Pre-service teacher education may perpetuate myths about teaching and learning

John ROGERS, Anisa CHEUNG

Research output: Contribution to journalArticles

Abstract

This research report presents the preliminary findings of mixed-methods study examining the beliefs of trainee teachers regarding a number of ‘learning myths’, e.g., learning styles and multiple intelligences. Using a cross-sectional experimental design, survey data were collected from 65 pre-service teachers enrolled in a high-profile Bachelor of Education program as to their beliefs in a number of myths about teaching and learning. 18 participants then took part in semi-structured interviews. The results indicate that trainee teachers’ beliefs in education myths and misconceptions may not change over the course of a five-year ‘evidence based’ teacher preparation program. Further, the qualitative results suggest that beliefs in learning myths might become further entrenched over the course of study as a result of being actively promoted by faculty throughout the program. Copyright © 2020 Informa UK Limited, trading as Taylor & Francis Group.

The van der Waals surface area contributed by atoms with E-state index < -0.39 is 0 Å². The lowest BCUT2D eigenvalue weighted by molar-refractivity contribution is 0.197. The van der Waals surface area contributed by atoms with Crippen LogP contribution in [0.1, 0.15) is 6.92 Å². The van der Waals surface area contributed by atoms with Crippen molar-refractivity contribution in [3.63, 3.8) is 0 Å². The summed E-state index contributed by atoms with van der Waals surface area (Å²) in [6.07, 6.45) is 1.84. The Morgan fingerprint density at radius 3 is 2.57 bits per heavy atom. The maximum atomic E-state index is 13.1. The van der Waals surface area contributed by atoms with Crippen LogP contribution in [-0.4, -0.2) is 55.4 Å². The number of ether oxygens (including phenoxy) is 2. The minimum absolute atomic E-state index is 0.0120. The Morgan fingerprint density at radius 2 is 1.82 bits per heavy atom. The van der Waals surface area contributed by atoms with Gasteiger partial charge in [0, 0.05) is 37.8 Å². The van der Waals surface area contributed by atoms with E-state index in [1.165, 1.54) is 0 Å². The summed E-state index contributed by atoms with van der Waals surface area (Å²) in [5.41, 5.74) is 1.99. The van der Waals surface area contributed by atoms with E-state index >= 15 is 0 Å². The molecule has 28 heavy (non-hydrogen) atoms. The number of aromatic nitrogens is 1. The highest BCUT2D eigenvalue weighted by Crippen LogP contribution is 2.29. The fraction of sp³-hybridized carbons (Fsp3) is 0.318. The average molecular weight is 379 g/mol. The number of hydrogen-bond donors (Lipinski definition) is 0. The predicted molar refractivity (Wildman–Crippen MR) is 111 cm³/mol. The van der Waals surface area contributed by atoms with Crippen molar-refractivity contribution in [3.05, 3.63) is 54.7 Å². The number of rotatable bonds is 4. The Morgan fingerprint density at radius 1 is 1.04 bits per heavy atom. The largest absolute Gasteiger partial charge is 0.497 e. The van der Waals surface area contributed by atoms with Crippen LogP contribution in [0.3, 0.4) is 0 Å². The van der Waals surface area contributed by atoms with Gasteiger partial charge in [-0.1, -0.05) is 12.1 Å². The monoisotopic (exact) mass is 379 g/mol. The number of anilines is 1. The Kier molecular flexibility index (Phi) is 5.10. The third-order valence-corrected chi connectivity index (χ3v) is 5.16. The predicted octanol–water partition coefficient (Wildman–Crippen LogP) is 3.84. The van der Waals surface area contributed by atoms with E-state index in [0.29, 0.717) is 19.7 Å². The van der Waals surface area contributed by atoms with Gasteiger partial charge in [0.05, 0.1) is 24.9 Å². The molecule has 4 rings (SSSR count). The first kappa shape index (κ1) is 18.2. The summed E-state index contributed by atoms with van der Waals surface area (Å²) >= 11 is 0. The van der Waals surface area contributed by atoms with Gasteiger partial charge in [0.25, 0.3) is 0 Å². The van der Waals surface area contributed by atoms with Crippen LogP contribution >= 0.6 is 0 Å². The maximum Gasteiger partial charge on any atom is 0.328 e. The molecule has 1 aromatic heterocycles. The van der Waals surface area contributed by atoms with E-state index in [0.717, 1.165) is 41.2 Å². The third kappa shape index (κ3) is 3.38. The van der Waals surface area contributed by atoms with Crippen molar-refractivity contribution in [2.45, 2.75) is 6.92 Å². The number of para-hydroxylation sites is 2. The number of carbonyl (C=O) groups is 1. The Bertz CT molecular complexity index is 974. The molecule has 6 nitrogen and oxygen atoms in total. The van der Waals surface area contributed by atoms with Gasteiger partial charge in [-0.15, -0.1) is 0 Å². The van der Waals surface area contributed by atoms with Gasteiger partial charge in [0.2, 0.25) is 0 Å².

Original languageEnglish
Pages (from-to)417-420
JournalJournal of Education for Teaching
Volume46
Issue number3
Early online dateMay 2020
DOIs
Publication statusPublished - 2020

Citation

Rogers, J., & Cheung, A. (2020). Pre-service teacher education may perpetuate myths about teaching and learning. Journal of Education for Teaching, 46(3), 417-420. doi: 10.1080/02607476.2020.1766835

Keywords

  • Neuromyths
  • Learning styles
  • Multiple intelligences
  • Teacher education
  • Pre-service teachers

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